Getting to the bottom of glacier lake
KU research boat on its first mission…
On land, in the air – and now also by water: Geographers of Catholic University of Eichstätt-Ingolstadt (KU) are broadening the scope of their research. Their equipment now includes a research boat with a high-precision depth sounder. It allows researchers to survey the bottom of lakes, rivers, and the sea. This technology has now been used for the first time in a research project in Kaunertal, Austria, where KU scientists have been studying the effects of climate change for several years.
Dr. Florian Haas, adjunct professor at the Chair of Physical Geography, has taken a seat behind the steering wheel, with research assistant Dr. Manuel Stark at his side. In front of them on a mounted table: a laptop, screens and quite a few technical devices. From there, cables lead to a structure that is attached to the outer wall of the boat and protrudes into the water: the so-called multibeam echo sounder. It emits beam-shaped sound waves into the water and measures the reflections at the lakebed. This allows the researchers to calculate the depth of the water to accurate to the centimeter – not just at one specific point, but over a path several meters wide. The measuring instrument is equipped with a satellite navigation system so that the exact position data is stored together with the measured values. When tracing a body of water systematically in paths, you obtain a detailed underwater terrain model. Florian Haas pushes the throttle of the engine forward, the aluminum boat with the two researchers accelerates and heads for the middle of the Kaunertal reservoir.
Florian Haas checks the data from the echo sounder on the computer during the survey trip. (c) Dr. Christian Klenk/upd
The terrain around the Gepatschferner, the second largest glacier in Austria, has been a popular research destination for geographers for several years. Within the framework of the international project “Sensitivity of High Alpine Geosystems to Climate Change from 1850 onwards” (SEHAG), a research group of the German Research Foundation (DFG) coordinated by the KU is investigating the effects of climate change in the Alpine region on glaciers and rivers, vegetation and geomorphology. In addition to the scientists from Eichstätt, researchers from Bern, Bolzano, Bremen, Munich, Innsbruck and Vienna are also involved. The project reconstructs the changes caused by the melting of the glacier retrospectively for the time since 1850, measures processes currently taking place, and thus attempts to make a forecast as accurate as possible for the time until 2050.
Until now, Haas and his colleagues have mostly been on the glacier on foot. At regular intervals, they use a laser scanner and drone imagery to examine mountain slopes that are becoming unstable as the glacier’s ice recedes. A radar device mounted on a sled is used to measure the thickness of the ice, which is rapidly decreasing due to high temperatures – the length of the Gepatschferner glacier recently decreased by just over 50 meters per year; no other glacier in the Alps is melting so quickly. In addition to exploring the glacier on foot, Florian Haas also regularly travels by helicopter. A laser scanner is mounted to the helicopter to also enable measurements of the terrain surface from the air.
The meltwater leaves the ice surface at its lower end at what is called the glacier gate. In the process, the stream also takes rocks and sediments with it and carries the material down the valley. “For our research on the landscape changes in the mountain massif and in the valley, it is also an important question how much gravel and finer sediments are carried away by the meltwater”, explains Florian Haas. But, as the geographer points out, it was difficult to determine that directly on the glacial stream. A better opportunity is offered in the valley Kaunertal: There, below the glacier, is a water reservoir that was created about 60 years ago by building a dam to produce electricity for the region via a power plant. At the time of its construction, the dam was the tenth highest dam in the world, with a length of 600 meters and a height of over 150 meters, and the water depth of the lake is more than 100 meters in some places.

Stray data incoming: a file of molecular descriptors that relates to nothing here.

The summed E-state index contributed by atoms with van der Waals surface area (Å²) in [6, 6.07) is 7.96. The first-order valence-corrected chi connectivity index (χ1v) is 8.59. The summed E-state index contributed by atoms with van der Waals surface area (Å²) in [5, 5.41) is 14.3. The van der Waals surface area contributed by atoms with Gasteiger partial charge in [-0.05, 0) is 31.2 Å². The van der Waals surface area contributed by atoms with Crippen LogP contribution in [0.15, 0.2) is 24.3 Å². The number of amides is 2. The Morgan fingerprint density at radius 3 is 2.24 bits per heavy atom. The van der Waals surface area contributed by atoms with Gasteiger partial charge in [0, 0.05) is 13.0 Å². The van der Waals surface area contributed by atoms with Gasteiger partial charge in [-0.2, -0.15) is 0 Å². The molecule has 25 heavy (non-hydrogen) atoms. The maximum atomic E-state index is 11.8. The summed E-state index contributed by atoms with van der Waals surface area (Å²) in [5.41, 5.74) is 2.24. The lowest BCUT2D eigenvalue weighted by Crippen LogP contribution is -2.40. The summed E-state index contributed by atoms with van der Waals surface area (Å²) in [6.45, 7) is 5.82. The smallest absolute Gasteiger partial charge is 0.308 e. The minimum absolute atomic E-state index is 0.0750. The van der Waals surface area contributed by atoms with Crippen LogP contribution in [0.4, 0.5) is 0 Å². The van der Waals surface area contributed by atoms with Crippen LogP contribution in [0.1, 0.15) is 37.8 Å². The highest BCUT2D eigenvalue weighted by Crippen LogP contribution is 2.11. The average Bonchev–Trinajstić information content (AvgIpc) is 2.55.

“Based on data and photographs, we know the terrain profile from the time before the construction of the Gepatsch reservoir and, following a new survey of the lake bed that is now being carried out, we can calculate the quantities of gravel and sediment that the glacial stream has transported into the lake since the water reservoir was commissioned and where the material has been deposited”, explains Florian Haas. From this, an average annual sediment load can be calculated and also forecast into the future. He said this was not only an important missing piece for the SEHAG project, but also a useful finding for the reservoir’s operating company.
In uniform paths – similar to a farmer with a tractor in the field – the KU research boat travels across the entire lake surface. On the screen, Florian Haas can read the information on water depth and can see on a map display which area of the seabed the echo sounder has covered. The technology could also be used for other research projects and locations; for example, surveys are planned in rivers close to barrages. “With this new equipment, we can work on issues related to, for example, the morphology, properties and changes in submerged parts of the Earth’s surface.” Thus, the KU research boat, which was previously used as a fireboat and was acquired second-hand, will be also used in other research projects.
Apl. Prof. Dr. Florian Haas (email@example.com)
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